B. How Can I Get Copies of the Pamphlet and Other Related Information?
1. The pamphlet. Single copies of the pamphlet may be obtained by calling the National Lead Information Clearinghouse (NLIC) at 1-800-424-LEAD or TDD: 1-800-526-5456, or the EPA Public Information Center at (202) 260-2080. Multiple copies are available through the Government Printing Office (GPO). The public may order by calling the GPO Order Desk at (202) 512-1800, faxing (202) 512-2233, or writing to Superintendent of Documents, P.O. Box 371954, Pittsburgh, PA 15250-7954. Request the publication by title, Renovate Right: Lead Hazard Information for Families, Child Care Providers and Schools. The pamphlet is also available on EPA's website at http://www.epa.gov/lead. The pamphlet may be reproduced by an individual or corporation without permission from EPA.Start Printed Page 21770
2. Docket. EPA has established a docket for this action under docket identification (ID) number EPA-HQ-OPPT-2004-0126. All documents in the docket are listed in the docket's index available at http://www.regulations.gov. Although listed in the index, some information is not publicly available, e.g., Confidential Business Information (CBI) or other information whose disclosure is restricted by statute. Certain other material, such as copyrighted material, will be publicly available only in hard copy. Publicly available docket materials are available electronically at http://www.regulations.gov, or, if only available in hard copy, at the OPPT Docket. The OPPT Docket is located in the EPA Docket Center (EPA/DC) at Rm. 3334, EPA West Bldg., 1301 Constitution Ave., NW., Washington, DC. The EPA/DC Public Reading Room hours of operation are 8:30 a.m. to 4:30 p.m., Monday through Friday, excluding Federal holidays. The telephone number of the EPA/DC Public Reading Room is (202) 566-1744, and the telephone number for the OPPT Docket is (202) 566-0280. Docket visitors are required to show photographic identification, pass through a metal detector, and sign the EPA visitor log. All visitor bags are processed through an X-ray machine and subject to search. Visitors will be provided an EPA/DC badge that must be visible at all times in the building and returned upon departure.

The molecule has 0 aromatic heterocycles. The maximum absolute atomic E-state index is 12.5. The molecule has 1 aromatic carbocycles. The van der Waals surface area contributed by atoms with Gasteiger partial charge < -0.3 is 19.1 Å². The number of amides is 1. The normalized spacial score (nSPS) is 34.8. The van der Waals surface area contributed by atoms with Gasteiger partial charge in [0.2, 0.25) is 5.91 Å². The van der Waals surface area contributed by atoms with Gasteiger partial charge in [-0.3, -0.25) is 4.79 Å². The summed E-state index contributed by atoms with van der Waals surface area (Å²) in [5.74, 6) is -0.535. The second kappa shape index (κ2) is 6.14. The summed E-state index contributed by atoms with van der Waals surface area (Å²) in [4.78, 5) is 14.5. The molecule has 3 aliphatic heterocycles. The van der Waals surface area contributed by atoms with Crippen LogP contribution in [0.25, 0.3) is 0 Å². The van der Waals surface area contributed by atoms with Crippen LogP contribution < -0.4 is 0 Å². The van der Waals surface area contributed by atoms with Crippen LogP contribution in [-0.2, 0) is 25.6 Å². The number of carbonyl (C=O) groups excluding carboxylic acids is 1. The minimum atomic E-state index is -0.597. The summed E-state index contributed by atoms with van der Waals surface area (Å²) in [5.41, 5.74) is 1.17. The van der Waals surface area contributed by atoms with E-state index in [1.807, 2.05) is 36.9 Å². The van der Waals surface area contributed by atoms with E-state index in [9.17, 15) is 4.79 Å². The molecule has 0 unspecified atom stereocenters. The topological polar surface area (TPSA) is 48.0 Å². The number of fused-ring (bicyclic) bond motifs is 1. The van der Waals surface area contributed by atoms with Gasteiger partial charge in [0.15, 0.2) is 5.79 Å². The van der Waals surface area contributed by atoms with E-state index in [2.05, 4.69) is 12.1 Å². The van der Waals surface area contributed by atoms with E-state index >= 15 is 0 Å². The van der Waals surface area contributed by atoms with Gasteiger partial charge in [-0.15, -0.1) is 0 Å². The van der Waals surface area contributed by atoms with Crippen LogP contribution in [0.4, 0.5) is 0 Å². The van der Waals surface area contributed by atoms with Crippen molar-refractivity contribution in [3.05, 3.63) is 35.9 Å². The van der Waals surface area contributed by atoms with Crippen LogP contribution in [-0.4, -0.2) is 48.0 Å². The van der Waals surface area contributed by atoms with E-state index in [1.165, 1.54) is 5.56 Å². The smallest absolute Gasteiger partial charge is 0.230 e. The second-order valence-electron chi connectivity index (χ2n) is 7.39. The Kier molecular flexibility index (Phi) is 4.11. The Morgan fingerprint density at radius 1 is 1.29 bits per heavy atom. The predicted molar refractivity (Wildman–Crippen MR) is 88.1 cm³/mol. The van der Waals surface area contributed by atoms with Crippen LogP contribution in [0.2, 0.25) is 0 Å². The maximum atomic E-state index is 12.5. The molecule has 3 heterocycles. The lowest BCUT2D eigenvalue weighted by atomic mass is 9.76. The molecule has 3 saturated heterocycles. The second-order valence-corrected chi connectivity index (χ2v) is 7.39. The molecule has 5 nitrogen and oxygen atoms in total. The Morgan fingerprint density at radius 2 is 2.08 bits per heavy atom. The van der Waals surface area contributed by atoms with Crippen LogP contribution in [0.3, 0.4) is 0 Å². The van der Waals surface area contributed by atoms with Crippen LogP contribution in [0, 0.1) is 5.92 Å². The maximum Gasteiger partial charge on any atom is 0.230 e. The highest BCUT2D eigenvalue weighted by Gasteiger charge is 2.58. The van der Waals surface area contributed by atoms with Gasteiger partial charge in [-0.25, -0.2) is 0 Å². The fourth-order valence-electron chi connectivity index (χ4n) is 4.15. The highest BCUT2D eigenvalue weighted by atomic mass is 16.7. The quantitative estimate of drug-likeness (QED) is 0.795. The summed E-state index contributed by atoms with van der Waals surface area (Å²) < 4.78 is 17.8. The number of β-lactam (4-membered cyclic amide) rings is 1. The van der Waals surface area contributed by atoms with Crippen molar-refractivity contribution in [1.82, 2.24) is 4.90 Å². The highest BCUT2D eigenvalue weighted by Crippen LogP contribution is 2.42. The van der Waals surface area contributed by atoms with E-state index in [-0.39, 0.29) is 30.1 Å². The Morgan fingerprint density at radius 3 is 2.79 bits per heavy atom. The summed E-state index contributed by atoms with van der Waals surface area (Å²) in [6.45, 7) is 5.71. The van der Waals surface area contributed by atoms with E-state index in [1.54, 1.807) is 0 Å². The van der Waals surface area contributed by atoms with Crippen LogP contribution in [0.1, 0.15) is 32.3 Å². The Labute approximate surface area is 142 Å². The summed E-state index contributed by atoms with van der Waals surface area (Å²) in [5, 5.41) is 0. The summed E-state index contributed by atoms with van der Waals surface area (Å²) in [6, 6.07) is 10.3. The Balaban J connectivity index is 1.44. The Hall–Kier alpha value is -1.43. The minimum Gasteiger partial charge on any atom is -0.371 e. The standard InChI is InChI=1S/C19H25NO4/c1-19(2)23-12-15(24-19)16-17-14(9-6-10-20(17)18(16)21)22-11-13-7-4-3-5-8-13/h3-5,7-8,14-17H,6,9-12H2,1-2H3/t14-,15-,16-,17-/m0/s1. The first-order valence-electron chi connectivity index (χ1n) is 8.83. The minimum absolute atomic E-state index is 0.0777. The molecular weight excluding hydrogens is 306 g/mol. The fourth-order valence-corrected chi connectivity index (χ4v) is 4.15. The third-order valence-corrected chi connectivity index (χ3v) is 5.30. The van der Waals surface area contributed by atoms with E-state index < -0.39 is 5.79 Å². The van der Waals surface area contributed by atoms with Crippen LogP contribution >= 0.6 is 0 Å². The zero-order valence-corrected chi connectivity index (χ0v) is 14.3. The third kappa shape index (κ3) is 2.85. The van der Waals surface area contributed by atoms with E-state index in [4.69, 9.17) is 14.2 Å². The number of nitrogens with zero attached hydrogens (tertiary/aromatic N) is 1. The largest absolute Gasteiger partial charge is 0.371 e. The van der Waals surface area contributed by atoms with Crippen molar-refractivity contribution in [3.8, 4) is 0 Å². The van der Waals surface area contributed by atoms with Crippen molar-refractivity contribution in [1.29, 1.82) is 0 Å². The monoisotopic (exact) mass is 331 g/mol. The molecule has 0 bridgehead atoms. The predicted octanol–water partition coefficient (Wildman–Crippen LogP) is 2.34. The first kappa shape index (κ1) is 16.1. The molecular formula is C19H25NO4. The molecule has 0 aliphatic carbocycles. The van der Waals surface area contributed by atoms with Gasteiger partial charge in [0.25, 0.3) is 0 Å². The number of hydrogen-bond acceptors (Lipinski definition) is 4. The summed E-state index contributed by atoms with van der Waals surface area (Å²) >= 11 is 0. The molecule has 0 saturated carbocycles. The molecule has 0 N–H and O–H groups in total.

3. Electronic access. You may access this Federal Register document electronically through the EPA Internet under the “Federal Register” listings at http://www.epa.gov/fedrgstr.
EPA has determined that there is a need for a new information pamphlet that addresses renovation-specific lead exposure concerns. Existing regulations at 40 CFR part 745, subpart E, require each person who performs a renovation for compensation of target housing (as defined under 40 CFR 745.103) to provide a lead hazard information pamphlet to owners and occupants of such housing prior to commencing the renovation. These regulations implement TSCA section 406(b). The pamphlet currently used, Protect Your Family From Lead in Your Home, was developed as directed by TSCA section 406(a).
Renovation activities create an increased risk of exposure to lead-based paint hazards, particularly for children under 6 years of age, and the renovation-specific pamphlet will better inform families about such risks and encourage greater public health and safety during renovation activities in target housing and child-occupied facilities. This new pamphlet gives information on lead-based paint hazards, lead testing, how to select a contractor, what precautions to take during the renovation, and proper cleanup activities, while still incorporating the information already included in the original pamphlet and required by TSCA section 406(a).